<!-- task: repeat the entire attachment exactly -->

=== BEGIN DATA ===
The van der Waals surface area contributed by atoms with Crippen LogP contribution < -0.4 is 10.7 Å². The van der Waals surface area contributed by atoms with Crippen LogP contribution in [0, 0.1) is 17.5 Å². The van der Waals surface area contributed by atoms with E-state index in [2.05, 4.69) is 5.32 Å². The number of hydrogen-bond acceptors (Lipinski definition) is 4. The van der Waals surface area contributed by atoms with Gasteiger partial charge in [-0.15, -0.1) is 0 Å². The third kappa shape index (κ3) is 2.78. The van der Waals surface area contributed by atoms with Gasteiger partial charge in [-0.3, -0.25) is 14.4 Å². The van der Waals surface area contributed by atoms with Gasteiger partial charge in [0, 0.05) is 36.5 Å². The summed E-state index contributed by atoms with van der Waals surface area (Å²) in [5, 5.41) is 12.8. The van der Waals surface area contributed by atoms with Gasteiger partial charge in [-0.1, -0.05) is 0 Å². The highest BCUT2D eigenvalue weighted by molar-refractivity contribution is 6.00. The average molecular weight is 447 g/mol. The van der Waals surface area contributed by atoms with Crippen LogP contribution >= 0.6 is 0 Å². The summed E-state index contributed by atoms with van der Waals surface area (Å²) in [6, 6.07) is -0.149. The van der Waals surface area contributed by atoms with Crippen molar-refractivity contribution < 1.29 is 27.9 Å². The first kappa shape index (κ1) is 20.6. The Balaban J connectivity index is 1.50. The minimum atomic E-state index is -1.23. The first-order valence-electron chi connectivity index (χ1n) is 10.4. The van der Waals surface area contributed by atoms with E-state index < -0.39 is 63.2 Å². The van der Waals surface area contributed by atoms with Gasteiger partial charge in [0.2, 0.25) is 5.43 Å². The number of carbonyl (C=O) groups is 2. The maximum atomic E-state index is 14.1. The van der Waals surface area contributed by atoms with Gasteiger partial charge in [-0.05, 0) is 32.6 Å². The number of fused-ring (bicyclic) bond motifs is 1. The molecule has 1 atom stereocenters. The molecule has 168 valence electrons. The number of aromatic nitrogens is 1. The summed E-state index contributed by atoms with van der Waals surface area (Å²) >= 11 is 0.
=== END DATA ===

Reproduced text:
The van der Waals surface area contributed by atoms with Crippen LogP contribution < -0.4 is 10.7 Å². The van der Waals surface area contributed by atoms with Crippen LogP contribution in [0, 0.1) is 17.5 Å². The van der Waals surface area contributed by atoms with E-state index in [2.05, 4.69) is 5.32 Å². The number of hydrogen-bond acceptors (Lipinski definition) is 4. The van der Waals surface area contributed by atoms with Gasteiger partial charge in [-0.15, -0.1) is 0 Å². The third kappa shape index (κ3) is 2.78. The van der Waals surface area contributed by atoms with Gasteiger partial charge in [-0.3, -0.25) is 14.4 Å². The van der Waals surface area contributed by atoms with Gasteiger partial charge in [0, 0.05) is 36.5 Å². The summed E-state index contributed by atoms with van der Waals surface area (Å²) in [5, 5.41) is 12.8. The van der Waals surface area contributed by atoms with Gasteiger partial charge in [-0.1, -0.05) is 0 Å². The highest BCUT2D eigenvalue weighted by molar-refractivity contribution is 6.00. The average molecular weight is 447 g/mol. The van der Waals surface area contributed by atoms with Crippen LogP contribution >= 0.6 is 0 Å². The summed E-state index contributed by atoms with van der Waals surface area (Å²) in [6, 6.07) is -0.149. The van der Waals surface area contributed by atoms with Crippen molar-refractivity contribution < 1.29 is 27.9 Å². The first kappa shape index (κ1) is 20.6. The Balaban J connectivity index is 1.50. The minimum atomic E-state index is -1.23. The first-order valence-electron chi connectivity index (χ1n) is 10.4. The van der Waals surface area contributed by atoms with E-state index < -0.39 is 63.2 Å². The van der Waals surface area contributed by atoms with Gasteiger partial charge in [0.2, 0.25) is 5.43 Å². The number of carbonyl (C=O) groups is 2. The maximum atomic E-state index is 14.1. The van der Waals surface area contributed by atoms with Gasteiger partial charge in [-0.05, 0) is 32.6 Å². The number of fused-ring (bicyclic) bond motifs is 1. The molecule has 1 atom stereocenters. The molecule has 168 valence electrons. The number of aromatic nitrogens is 1. The summed E-state index contributed by atoms with van der Waals surface area (Å²) >= 11 is 0.